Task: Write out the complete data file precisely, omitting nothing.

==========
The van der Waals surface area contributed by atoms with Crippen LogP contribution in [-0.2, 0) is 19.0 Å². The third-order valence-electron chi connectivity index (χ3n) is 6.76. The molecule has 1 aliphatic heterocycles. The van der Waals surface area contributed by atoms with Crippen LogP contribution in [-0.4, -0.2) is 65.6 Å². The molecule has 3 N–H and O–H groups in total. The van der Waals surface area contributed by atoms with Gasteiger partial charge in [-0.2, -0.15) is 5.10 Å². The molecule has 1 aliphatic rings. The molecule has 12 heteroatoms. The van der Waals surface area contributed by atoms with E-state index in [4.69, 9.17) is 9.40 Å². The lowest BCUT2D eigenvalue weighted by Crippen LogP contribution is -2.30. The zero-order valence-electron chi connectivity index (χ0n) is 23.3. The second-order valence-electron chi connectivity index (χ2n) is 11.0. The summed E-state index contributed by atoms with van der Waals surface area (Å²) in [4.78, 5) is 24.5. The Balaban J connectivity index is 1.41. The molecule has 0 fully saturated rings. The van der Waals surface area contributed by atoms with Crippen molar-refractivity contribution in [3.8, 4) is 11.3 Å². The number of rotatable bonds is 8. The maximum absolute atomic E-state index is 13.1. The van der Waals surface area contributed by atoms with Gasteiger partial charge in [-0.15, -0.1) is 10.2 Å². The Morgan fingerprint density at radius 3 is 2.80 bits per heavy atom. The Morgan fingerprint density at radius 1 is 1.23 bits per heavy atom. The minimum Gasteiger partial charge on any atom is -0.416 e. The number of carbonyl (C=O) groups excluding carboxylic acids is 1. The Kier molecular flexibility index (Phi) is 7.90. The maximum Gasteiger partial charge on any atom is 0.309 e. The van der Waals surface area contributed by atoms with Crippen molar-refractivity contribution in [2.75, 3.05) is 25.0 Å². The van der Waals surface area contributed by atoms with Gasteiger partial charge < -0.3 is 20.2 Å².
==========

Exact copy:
The van der Waals surface area contributed by atoms with Crippen LogP contribution in [-0.2, 0) is 19.0 Å². The third-order valence-electron chi connectivity index (χ3n) is 6.76. The molecule has 1 aliphatic heterocycles. The van der Waals surface area contributed by atoms with Crippen LogP contribution in [-0.4, -0.2) is 65.6 Å². The molecule has 3 N–H and O–H groups in total. The van der Waals surface area contributed by atoms with Gasteiger partial charge in [-0.2, -0.15) is 5.10 Å². The molecule has 1 aliphatic rings. The molecule has 12 heteroatoms. The van der Waals surface area contributed by atoms with E-state index in [4.69, 9.17) is 9.40 Å². The lowest BCUT2D eigenvalue weighted by Crippen LogP contribution is -2.30. The zero-order valence-electron chi connectivity index (χ0n) is 23.3. The second-order valence-electron chi connectivity index (χ2n) is 11.0. The summed E-state index contributed by atoms with van der Waals surface area (Å²) in [4.78, 5) is 24.5. The Balaban J connectivity index is 1.41. The molecule has 0 fully saturated rings. The van der Waals surface area contributed by atoms with Crippen molar-refractivity contribution in [3.8, 4) is 11.3 Å². The number of rotatable bonds is 8. The maximum absolute atomic E-state index is 13.1. The van der Waals surface area contributed by atoms with Gasteiger partial charge in [-0.15, -0.1) is 10.2 Å². The Morgan fingerprint density at radius 3 is 2.80 bits per heavy atom. The Morgan fingerprint density at radius 1 is 1.23 bits per heavy atom. The minimum Gasteiger partial charge on any atom is -0.416 e. The number of carbonyl (C=O) groups excluding carboxylic acids is 1. The Kier molecular flexibility index (Phi) is 7.90. The maximum Gasteiger partial charge on any atom is 0.309 e. The van der Waals surface area contributed by atoms with Crippen molar-refractivity contribution in [2.75, 3.05) is 25.0 Å². The van der Waals surface area contributed by atoms with Gasteiger partial charge < -0.3 is 20.2 Å².